The potential impacts on the UK agricultural industry of either adopting or not adopting genetically modified cereals and oilseeds is the subject of a new desk-based study commissioned by the Agriculture and Horticulture Development Board's Home Grown Cereals Authority.

The six-month project will model a number of scenarios looking at the possible economic implications of both adoption and non-adoption of GM technologies on farm and throughout the supply chain, as well as the effects on land use and the environment. The study,  An evidence-based review on the likely economic and environmental impact of genetically modified cereals and oilseeds for UK agriculture, will be conducted by the University of Reading with a team of six economists, statisticians and agricultural scientists.  

The awarding of the project follows a call for proposals issued in November 2012 under HGCA ’s Investing in Innovation research strategy.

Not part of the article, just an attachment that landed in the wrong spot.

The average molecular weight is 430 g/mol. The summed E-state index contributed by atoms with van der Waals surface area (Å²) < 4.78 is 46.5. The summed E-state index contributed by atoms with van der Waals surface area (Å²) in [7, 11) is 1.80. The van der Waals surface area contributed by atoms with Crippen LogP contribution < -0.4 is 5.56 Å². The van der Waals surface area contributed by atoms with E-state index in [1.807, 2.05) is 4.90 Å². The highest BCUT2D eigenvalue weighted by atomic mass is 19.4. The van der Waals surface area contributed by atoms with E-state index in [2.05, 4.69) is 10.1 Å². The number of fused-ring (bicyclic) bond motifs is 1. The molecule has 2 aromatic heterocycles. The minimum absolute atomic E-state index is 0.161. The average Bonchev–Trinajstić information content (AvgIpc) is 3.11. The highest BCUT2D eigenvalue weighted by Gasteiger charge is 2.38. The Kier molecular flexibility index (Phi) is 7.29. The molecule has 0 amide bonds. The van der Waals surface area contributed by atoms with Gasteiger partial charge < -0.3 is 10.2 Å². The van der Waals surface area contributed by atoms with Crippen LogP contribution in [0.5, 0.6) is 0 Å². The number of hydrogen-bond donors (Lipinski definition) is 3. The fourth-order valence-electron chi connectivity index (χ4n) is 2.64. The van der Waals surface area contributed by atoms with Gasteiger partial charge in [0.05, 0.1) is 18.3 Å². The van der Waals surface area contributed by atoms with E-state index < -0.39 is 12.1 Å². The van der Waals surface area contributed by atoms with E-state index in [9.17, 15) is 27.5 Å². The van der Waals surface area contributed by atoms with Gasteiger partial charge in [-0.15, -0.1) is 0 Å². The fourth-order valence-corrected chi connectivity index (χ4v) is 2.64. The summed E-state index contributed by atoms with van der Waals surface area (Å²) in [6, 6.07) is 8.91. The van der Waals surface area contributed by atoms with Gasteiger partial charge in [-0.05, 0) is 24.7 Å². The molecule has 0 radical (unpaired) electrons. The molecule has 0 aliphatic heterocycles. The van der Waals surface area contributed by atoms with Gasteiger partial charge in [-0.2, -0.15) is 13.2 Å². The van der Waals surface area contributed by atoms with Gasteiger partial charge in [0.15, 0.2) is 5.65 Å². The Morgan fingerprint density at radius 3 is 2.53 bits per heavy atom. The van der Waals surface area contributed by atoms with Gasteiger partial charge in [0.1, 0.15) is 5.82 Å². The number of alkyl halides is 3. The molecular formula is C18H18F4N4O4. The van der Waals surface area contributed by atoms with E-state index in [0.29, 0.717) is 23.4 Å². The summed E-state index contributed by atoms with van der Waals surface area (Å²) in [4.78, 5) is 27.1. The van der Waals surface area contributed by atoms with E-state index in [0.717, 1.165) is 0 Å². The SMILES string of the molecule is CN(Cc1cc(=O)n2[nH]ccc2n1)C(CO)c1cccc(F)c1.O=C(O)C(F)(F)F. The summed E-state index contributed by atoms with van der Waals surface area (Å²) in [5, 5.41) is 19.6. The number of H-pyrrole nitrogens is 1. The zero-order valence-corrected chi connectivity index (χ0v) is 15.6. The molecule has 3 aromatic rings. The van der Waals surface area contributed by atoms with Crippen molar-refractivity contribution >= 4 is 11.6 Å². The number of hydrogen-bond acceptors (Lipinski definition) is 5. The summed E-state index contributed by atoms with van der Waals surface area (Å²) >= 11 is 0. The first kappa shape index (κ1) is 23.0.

Although a wealth of studies have been published both on the impacts of GM in countries such as the United States and on consumer attitudes to GM products, this is the first time a study of this kind has been explored within the context of the UK cereals and oilseeds industry.

Dr. Vicky Foster, senior HGCA research and knowledge transfer manager, said: “With limited approval of this technology in Europe there is little evidence available on what impact it could have for UK agriculture and nothing specifically for cereals and oilseeds. 

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“The topic of genetically modified food and feed continues to generate a high level of interest and debate. HGCA is reviewing the implications for UK growers, merchants and primary processors of adoption versus non-adoption of GM cereals and oilseeds in order to provide an evidence-based approach to the question of whether or not these technologies could be of benefit to the industry.”

The final report of the project will be published by HGCA in late 2012.